- Indium trifluoride
- Indic fluoride
white hexagonal crystals, hygroscopic
Synthesis of non-oxide glass
Registry Numbers and Inventories.
Hazards and Protection.
Keep tightly closed. Store in a cool dry place.
Compatible chemical-resistant gloves. Chemical safety goggles. Protective clothing.
Use respirators and components tested and approved under appropriate government standards such as NIOSH (US) or CEN (EU). Where risk assessment shows air-purifying respirators are appropriate use a dust mask type N95 (US) or type P1 (EN 143) respirator.
Sweep up, place in a bag and hold for waste disposal. Avoid raising dust. Ventilate area and wash spill site after material pickup is complete.
Decomposes when heated.
Avoid contact with strong oxidizing agents, Do not mix with acids, bases, metals.
Hydrogen fluoride gas.
Extinguish with water spray, carbon dioxide, dry chemical powder or appropriate foam. Wear self-contained breathing apparatus and protective clothing to prevent contact with skin and eyes.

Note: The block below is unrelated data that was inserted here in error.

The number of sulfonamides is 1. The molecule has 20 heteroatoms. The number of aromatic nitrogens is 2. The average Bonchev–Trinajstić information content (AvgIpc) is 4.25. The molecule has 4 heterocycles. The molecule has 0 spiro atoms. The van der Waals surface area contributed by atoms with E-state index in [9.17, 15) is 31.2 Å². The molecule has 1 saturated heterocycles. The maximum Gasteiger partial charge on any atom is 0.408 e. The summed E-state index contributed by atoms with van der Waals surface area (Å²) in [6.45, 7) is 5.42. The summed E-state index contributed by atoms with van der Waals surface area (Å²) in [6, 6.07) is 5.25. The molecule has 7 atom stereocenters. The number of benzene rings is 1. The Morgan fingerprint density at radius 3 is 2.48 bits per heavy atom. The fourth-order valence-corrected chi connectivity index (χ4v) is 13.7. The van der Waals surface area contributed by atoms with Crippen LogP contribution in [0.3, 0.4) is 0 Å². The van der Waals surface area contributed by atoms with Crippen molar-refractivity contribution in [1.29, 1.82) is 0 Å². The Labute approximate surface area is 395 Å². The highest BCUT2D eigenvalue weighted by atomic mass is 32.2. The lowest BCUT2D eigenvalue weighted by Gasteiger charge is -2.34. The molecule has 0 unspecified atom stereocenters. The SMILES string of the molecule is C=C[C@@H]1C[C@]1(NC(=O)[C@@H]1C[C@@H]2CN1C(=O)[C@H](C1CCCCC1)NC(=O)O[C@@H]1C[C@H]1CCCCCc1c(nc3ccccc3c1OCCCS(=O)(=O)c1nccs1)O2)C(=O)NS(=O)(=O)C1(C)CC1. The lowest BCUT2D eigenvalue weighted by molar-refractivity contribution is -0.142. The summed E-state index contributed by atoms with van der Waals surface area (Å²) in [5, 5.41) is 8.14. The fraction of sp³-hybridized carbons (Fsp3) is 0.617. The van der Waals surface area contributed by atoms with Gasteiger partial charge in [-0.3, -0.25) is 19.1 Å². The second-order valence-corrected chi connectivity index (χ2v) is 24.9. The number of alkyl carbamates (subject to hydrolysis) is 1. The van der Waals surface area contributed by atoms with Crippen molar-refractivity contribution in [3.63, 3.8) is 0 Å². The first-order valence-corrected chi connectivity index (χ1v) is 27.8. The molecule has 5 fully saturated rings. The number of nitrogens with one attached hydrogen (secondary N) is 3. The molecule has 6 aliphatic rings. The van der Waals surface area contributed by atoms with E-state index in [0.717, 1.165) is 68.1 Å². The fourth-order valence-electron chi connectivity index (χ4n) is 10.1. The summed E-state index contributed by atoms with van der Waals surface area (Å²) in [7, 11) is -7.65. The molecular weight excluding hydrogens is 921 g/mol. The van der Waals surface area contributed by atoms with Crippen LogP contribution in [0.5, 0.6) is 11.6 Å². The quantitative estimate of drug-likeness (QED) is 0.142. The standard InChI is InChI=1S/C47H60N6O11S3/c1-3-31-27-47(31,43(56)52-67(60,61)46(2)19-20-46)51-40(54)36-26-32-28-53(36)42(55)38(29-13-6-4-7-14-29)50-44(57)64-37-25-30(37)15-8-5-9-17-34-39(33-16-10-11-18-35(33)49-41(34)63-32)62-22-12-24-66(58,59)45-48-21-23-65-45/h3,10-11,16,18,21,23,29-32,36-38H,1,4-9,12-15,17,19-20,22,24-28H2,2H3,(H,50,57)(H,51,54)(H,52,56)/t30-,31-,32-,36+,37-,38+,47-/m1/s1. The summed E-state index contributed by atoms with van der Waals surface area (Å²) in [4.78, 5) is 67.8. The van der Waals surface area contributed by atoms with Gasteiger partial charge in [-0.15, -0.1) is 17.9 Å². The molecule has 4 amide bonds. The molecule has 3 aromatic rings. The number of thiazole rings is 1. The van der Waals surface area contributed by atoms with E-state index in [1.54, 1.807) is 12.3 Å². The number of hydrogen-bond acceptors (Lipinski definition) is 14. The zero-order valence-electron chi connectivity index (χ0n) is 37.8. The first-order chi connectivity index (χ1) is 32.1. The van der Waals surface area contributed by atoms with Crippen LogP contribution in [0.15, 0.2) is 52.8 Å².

Emits toxic fumes under fire conditions.
May be harmful by inhalation, ingestion, or skin absorption. Symptoms of fluoride overexposure may include salivation, nausea, vomiting, abdominal pain, fever, and labored breathing. Fluoride ion can reduce serum calcium levels possibly causing fatal hypocalcemia. Prolonged exposure to fluoride dusts, vapors, or mists results in perforation of the nasal septum. Chronic effects include excessive calcification of the bones ligaments, and tendons.
Material is irritating to mucous membranes and upper respiratory tract.
If swallowed, wash out mouth with water provided person is conscious. Call a physician.
If inhaled, remove to fresh air. If not breathing give artificial respiration. If breathing is difficult, give oxygen.
In case of contact, immediately wash skin with soap and copious amounts of water. Remove contaminated clothing and shoes. Call a physician.
In case of contact with eyes, flush with copious amounts of water for at least 15 minutes. Assure adequate flushing by separating the eyelids with fingers. Call a physician.